Fairer Bankruptcy Process For Student Loan Borrowers Announced By DOE

Congress has set a higher bar for discharging student loan debt compared to other debt
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The Department of Justice, in close coordination with the Department of Education, announced today a new process for handling cases in which individuals seek to discharge their federal student loans in bankruptcy. The new process will help ensure consistent treatment of the discharge of federal student loans, reduce the burden on borrowers of pursuing such proceedings and make it easier to identify cases where discharge is appropriate. The Associate Attorney General distributed guidance outlining the new process to all U.S. Attorneys.

Congress has set a higher bar for discharging student loan debt compared to other debt — borrowers who seek to discharge their loans through bankruptcy must demonstrate that they will suffer “undue hardship” unless the debt is discharged. Although the bankruptcy judge makes the final decision whether to grant a discharge, the new process announced today provides Justice Department attorneys with clear standards for recommending discharge to the judge without unnecessarily burdensome and time-consuming investigations. The new process will also help borrowers who did not think they could get relief through bankruptcy more easily identify whether they meet the criteria to seek a discharge.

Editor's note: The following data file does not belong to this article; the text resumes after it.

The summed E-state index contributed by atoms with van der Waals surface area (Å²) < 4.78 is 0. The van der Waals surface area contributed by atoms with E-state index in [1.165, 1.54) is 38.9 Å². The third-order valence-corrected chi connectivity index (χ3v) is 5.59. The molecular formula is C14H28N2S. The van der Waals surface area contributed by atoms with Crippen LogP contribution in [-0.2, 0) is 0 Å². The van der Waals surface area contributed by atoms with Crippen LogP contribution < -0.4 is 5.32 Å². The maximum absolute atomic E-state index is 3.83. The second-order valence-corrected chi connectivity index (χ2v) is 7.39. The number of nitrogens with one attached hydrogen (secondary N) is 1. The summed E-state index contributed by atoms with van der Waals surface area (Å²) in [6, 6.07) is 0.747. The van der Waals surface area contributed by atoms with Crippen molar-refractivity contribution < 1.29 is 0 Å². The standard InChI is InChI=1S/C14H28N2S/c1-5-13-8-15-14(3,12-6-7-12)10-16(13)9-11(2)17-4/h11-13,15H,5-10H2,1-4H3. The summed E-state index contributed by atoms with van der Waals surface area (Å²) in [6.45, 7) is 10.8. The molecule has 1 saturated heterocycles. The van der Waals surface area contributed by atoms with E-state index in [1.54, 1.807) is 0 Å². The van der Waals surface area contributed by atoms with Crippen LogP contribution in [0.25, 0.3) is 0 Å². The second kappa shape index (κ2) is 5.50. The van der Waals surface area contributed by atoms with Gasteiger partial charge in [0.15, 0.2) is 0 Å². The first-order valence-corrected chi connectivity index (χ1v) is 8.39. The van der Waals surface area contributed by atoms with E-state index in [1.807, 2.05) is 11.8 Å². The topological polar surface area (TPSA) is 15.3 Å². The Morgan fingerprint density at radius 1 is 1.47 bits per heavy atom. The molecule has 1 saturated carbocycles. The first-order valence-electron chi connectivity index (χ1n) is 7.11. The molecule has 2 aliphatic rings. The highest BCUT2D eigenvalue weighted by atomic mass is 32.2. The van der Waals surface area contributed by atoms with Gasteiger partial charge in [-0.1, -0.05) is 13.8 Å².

“Today’s guidance outlines a better, fairer, more transparent process for student loan borrowers in bankruptcy,” said Associate Attorney General Vanita Gupta. “It will allow Justice Department attorneys to more easily identify cases in which we can recommend discharge of a borrower’s student loans. We are grateful to the Department of Education for its partnership in developing this guidance.”

“Congress may have set a higher bar for granting student loan discharges during bankruptcy, but in practice that bar has become very difficult for deserving borrowers to clear,” said U.S. Under Secretary of Education James Kvaal. “After decades of inaction in Washington, our Department of Education team was determined to partner with the Justice Department to craft clearer, fairer, and more practical standards to guide recommendations for student debt discharges during bankruptcy proceedings. This guidance is an important step toward helping struggling borrowers, many of whom never completed college or were misled into debt by dishonest schools.”

As part of the undue hardship analysis, courts review the borrower’s past, present and future financial circumstances. The new process will leverage Department of Education data and a new borrower-completed attestation form to assist the government in assessing a borrower’s discharge request. The Justice Department, in consultation with the Department of Education, will review the information provided, apply the factors that courts consider relevant to the undue-hardship inquiry and determine whether to recommend that the bankruptcy judge discharge the borrower’s student loan debt. 

The Department of Justice and Department of Education are committed to making this system work for borrowers. Both agencies will continue to monitor how the process plays out on the ground and will assess the effectiveness of this guidance after the first year, and beyond as warranted.

By simplifying the process and establishing clear standards, the agencies hope to significantly reduce the burden on borrowers and government attorneys, provide a clear path for borrowers to seek discharges and add safeguards to promote consistency and predictability.

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